Smart wallet shuns NFC in favor of in-house magnetic flux tech

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The Spendwallet has two capacitive buttons for switching between cards and one "spend" button for making payments

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From smart cards to smartphone-based payment services, we've seen plenty of high-tech digital wallets vying for the attention of tech-savvy consumers. The Spendwallet is the latest of the bunch, an all-in-one device that opts for an in-house magnetic field technology instead of NFC.

Unlike mobile payment services Apple Pay and Android Pay, the Spendwallet doesn't use NFC. Instead, it makes use of a Magnetic Flux Emulation (MFE), a technology that generates a magnetic field, essentially tricking the reader into thinking a card has been swiped.

We've seen similar technology before in mobile payment service Samsung Pay. According to the Spendwallet team, MFE is superior to Samsung's solution, with its in-house antenna and firmware providing lower power consumption and, reportedly, wider compatibility. The Spendwallet also distinguishes itself from Samsung Pay in that it takes the concept out of the smartphone and into a dedicated payment device.

According to the product's creators, the MFE method is also more reliable than rewritable magnetic strips, which we've seen in the past on devices like the Plastc.

The Spendwallet can store up to 20 cards, with support for debit, credit and gift cards. To set up a new card, the user needs to launch a companion iOS/Android app and then swipe the card through the included reader, which plugs into a smartphone headphone jack. The app then syncs the card data with the Spendwallet via Bluetooth Low Energy.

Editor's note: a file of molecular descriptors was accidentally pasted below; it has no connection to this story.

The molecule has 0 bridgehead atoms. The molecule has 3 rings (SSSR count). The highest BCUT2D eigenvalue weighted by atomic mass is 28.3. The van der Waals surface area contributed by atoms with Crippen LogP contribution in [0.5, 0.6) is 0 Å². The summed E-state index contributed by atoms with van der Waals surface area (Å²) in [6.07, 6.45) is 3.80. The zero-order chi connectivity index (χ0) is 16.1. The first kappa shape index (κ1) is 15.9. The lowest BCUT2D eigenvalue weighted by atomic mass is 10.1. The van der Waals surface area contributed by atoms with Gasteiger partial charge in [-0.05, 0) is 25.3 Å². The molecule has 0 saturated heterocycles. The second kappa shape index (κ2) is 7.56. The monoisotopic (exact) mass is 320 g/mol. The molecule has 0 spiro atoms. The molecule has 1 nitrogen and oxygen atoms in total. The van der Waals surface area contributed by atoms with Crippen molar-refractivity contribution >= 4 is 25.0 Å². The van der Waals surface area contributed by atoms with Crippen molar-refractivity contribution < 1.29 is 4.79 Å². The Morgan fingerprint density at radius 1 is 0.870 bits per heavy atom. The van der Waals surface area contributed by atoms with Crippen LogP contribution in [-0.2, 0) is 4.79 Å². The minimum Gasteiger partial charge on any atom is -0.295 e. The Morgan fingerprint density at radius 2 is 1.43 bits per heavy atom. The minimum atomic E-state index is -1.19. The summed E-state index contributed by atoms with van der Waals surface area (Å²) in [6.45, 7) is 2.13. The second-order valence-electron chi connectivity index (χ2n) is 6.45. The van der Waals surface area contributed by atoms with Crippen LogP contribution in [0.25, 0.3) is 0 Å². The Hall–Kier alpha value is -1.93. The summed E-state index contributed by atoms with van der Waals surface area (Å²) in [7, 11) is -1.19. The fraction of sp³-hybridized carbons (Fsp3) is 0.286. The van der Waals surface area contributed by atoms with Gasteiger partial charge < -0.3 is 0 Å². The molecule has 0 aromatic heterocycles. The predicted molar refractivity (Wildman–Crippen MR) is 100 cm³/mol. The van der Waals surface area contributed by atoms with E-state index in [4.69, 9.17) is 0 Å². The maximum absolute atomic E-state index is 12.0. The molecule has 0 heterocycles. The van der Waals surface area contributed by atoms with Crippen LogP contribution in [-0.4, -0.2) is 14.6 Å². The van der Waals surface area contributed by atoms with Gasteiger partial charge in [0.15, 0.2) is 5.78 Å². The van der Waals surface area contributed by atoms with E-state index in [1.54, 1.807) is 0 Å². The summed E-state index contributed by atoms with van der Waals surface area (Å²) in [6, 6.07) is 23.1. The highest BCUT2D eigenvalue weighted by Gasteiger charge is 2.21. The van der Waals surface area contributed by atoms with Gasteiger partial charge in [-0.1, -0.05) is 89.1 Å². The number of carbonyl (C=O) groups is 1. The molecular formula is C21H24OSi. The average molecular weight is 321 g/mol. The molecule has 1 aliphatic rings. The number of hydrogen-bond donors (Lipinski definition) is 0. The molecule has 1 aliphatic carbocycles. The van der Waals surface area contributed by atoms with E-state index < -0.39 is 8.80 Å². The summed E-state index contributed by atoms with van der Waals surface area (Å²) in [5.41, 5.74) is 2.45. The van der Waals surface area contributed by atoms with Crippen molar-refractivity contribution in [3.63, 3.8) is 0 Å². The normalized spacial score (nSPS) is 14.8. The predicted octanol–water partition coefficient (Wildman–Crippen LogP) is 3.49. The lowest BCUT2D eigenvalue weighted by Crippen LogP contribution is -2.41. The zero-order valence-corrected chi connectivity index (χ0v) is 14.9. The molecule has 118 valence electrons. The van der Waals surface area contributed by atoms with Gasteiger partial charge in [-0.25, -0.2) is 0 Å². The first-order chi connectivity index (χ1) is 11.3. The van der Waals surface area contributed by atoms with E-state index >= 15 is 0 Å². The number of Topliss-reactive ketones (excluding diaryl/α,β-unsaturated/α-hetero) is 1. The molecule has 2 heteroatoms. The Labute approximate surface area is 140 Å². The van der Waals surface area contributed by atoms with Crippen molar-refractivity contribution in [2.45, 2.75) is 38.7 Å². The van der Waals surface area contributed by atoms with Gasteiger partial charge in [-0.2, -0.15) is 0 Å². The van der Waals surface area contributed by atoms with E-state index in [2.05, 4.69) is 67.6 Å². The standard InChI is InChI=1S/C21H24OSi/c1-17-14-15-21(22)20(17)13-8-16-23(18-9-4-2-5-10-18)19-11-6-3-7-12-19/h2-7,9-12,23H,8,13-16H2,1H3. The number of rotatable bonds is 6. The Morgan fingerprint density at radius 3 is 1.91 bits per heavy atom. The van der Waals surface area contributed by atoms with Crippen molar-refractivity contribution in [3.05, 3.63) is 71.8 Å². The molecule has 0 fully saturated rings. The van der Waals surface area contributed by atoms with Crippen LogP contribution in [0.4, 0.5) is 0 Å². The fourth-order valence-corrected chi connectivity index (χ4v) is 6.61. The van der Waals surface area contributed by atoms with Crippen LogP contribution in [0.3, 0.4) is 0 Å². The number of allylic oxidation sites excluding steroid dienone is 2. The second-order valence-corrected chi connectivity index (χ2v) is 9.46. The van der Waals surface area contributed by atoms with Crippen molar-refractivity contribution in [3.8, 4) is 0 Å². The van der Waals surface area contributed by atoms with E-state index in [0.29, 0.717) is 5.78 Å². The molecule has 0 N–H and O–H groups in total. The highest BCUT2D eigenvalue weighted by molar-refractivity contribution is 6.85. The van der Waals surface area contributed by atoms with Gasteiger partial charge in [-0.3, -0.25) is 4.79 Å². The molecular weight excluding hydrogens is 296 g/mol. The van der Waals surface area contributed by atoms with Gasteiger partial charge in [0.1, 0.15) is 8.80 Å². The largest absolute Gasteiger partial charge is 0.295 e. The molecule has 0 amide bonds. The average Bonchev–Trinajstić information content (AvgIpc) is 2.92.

The hardware itself looks simple enough, with two capacitive buttons for switching between cards and one "spend" button for actually making payments. There's also a hidden LED display up top, which is only visible when the device is in use, showing which card is selected.

Built from a mixture of aluminum and plastic, the device weighs in at 65 g (0.14 lb) and measures 5.8 mm (0.23 in) thick. It's internal battery is rechargeable via a microUSB cable, and rated for four weeks on a single charge.

Personal data is stored under 256-bit encryption, and users will be notified via their smartphone if the device is more than 20 m (66 ft) away from them. If you lose the smart wallet completely, it's designed to lock and erase all locally stored data. It's also possible to set up a pass code via the app, which is entered by pressing a combination of the left, right and spend buttons on the smart wallet.

A little pouch on the rear of the Spendwallet lets users carry other essentials like ID and a few bank notes together with the device, giving it the potential to replace a traditional wallet.

The product is currently seeking funding on Indiegogo, which means that you can't actually buy one right now. The project has already more than doubled its US$30,000 funding goal with more than three weeks to go. Pledges for a single Spendwallet start at $99 and, assuming everything goes to plan, shipping is estimated to start in October.

You can see an overview of the project in the video below.

View gallery - 5 images

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